Failure is a lot easier to swallow when no one is expecting you to succeed. This was my mantra and boy did I live by it. I had it ingrained in my mind that I was not good enough for anything. Never make goals, never have expectations, I would remind myself. That way I wouldn’t be disappointed when none of those things came true. Any opportunity to better myself would be derailed by my own words. Any attempt at higher education was met with initial enthusiasm and then struck down with self-doubt and fear, so my solution became giving up before I could fail. I couldn’t stand to prove myself right by failing. Not even trying was a comfortable alternative. There were plenty of things about myself that I wanted to change. I had it in my head that if only I could fix these broken aspects of my life, my anxiety would cease to exist, and my depression would miraculously lift. I would make friends. Find love. Have a social life, for Pete’s sake!
Instead, I thought that changing me was impossible. Losing weight? That was an accomplishment reserved for those with the willpower to shed unwanted pounds. I wasn’t just chubby. I wasn’t even overweight or obese. Hardly. I was classified as the super-morbidly obese. Yes indeed. So fat that strangers find comfort in walking up to me when I am at the grocery store, or the park with my children, and telling me that I am just one donut away from a massive heart attack. OK, so they used words that were slightly more eloquent than that, but their pseudo concern over my bad health made them feel entitled to offer their textbook opinion on my mortality.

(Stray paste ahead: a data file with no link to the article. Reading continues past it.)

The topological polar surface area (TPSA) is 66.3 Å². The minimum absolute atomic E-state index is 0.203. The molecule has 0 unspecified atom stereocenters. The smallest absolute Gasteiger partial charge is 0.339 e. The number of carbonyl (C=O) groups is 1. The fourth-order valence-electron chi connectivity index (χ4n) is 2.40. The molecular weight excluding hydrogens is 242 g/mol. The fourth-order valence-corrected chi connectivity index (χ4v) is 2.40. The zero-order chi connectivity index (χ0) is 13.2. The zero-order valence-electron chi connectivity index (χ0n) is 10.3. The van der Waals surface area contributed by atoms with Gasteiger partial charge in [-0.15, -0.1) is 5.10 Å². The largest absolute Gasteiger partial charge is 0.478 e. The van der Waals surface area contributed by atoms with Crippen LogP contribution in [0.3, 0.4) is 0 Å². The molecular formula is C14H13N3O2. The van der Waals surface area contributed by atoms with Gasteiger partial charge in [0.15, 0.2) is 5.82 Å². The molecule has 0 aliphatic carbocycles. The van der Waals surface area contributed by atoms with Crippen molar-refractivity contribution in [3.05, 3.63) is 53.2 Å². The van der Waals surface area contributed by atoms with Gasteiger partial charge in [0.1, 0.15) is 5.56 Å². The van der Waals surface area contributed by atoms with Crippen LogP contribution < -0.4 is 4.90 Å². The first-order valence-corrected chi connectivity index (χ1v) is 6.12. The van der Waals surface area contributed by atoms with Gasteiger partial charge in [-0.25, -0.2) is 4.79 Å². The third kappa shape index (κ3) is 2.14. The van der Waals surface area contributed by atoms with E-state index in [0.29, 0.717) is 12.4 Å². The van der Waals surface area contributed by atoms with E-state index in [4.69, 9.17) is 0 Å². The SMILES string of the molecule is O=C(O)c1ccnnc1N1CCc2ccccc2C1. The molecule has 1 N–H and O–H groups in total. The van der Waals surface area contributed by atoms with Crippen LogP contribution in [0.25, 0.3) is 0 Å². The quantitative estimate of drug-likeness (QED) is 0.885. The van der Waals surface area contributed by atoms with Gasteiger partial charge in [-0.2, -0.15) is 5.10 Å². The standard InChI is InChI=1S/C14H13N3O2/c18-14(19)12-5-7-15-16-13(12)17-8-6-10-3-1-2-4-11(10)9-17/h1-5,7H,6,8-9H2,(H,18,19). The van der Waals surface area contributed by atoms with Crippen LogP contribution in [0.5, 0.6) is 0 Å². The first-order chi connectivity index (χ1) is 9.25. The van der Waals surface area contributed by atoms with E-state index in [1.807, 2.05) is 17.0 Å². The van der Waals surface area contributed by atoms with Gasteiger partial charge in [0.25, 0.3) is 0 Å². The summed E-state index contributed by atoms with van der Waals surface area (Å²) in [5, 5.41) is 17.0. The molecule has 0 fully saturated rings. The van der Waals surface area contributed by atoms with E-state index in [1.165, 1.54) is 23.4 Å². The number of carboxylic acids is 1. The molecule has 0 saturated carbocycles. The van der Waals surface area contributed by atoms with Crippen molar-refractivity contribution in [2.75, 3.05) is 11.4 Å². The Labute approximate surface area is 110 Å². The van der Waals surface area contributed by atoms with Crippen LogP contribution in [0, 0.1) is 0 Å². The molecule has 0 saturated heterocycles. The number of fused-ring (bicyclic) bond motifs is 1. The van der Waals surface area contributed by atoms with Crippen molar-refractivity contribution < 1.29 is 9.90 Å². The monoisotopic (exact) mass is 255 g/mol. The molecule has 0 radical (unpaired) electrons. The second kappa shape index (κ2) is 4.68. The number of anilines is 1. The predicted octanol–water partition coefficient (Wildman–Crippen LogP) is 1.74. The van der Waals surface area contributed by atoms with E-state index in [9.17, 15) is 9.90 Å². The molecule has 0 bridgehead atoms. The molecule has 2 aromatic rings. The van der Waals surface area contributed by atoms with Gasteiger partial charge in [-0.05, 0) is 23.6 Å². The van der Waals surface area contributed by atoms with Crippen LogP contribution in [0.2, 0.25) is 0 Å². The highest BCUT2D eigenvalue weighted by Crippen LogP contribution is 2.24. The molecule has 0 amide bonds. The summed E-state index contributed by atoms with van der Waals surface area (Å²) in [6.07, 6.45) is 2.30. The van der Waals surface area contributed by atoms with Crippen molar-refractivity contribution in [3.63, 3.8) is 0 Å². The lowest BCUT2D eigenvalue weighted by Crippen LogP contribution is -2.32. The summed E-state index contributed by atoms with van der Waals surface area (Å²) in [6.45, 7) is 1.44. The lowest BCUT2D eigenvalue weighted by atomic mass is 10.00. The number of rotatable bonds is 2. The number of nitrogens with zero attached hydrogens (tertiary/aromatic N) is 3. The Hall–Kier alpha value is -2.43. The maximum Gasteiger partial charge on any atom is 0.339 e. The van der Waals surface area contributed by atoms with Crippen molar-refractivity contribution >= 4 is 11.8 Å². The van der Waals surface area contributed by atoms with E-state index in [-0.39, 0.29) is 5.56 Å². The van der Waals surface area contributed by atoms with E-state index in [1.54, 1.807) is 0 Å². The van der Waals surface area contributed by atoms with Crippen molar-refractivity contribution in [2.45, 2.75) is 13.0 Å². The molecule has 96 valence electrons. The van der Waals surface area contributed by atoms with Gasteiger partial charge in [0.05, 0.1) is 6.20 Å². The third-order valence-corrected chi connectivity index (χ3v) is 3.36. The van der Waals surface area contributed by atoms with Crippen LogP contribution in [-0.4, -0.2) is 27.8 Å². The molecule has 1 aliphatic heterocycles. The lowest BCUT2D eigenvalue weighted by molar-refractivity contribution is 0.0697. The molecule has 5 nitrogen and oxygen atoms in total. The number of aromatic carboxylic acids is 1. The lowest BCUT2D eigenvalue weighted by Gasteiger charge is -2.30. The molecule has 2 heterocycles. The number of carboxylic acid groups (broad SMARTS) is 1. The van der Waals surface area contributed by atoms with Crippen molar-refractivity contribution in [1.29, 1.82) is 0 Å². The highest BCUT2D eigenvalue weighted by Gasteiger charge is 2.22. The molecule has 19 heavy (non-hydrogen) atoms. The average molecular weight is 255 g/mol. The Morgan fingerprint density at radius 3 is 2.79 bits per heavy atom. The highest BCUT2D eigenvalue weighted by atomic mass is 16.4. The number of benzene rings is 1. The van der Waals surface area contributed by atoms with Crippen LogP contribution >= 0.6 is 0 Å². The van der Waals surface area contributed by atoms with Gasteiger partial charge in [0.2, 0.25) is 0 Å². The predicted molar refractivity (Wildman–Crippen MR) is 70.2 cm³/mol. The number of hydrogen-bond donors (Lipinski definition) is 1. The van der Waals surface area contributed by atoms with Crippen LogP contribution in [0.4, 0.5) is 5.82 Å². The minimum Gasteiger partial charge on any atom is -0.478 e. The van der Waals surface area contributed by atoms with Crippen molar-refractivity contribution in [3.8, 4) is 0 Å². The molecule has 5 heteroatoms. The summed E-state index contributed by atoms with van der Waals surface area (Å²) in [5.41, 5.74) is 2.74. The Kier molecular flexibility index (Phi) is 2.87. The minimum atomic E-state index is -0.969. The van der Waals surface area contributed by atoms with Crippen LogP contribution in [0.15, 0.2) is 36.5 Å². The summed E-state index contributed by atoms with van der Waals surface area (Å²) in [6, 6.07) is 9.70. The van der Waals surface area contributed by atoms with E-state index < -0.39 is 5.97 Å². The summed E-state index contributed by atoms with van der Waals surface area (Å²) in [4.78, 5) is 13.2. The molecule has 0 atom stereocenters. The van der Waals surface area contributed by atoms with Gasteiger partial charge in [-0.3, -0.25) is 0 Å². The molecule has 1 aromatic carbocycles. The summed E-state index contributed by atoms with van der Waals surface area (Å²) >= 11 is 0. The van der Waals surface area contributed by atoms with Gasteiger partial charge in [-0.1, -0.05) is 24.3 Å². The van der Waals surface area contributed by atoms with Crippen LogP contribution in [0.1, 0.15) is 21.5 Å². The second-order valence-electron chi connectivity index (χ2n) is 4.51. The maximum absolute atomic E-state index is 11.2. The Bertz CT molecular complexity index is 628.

I was walking across a strip mall parking lot one day en route to Catherine’s Clothing Store. It was the only store in town that had clothes big enough to fit me, and I was wearing the largest size that they carried. Before crossing the parking lot, I responsibly looked both ways. I saw a small silver car in the distance, and accurately judged that I would be able to make it to the other side of the parking lot before the car would even reach me. I began crossing and from my peripheral vision, it appeared the car sped up, so I picked up my pace. Just as my right foot made it to the curb on the other side of the parking lot, I heard a male voice behind me scream “FAT-ASS” in my direction. At almost the same time, I felt a sharp stinging pain hit my left calf. The pain was so sudden it caught me off guard. I turned my left leg to inspect the source of the pain when I noticed a small cut and blood running down my calf. Nearby, an almost completely full twenty-ounce bottle of Mountain Dew was rolling down the curb from where I stood. I can only speculate that the guy who yelled fat-ass at me threw the bottle and that it somehow cut me once it hit me.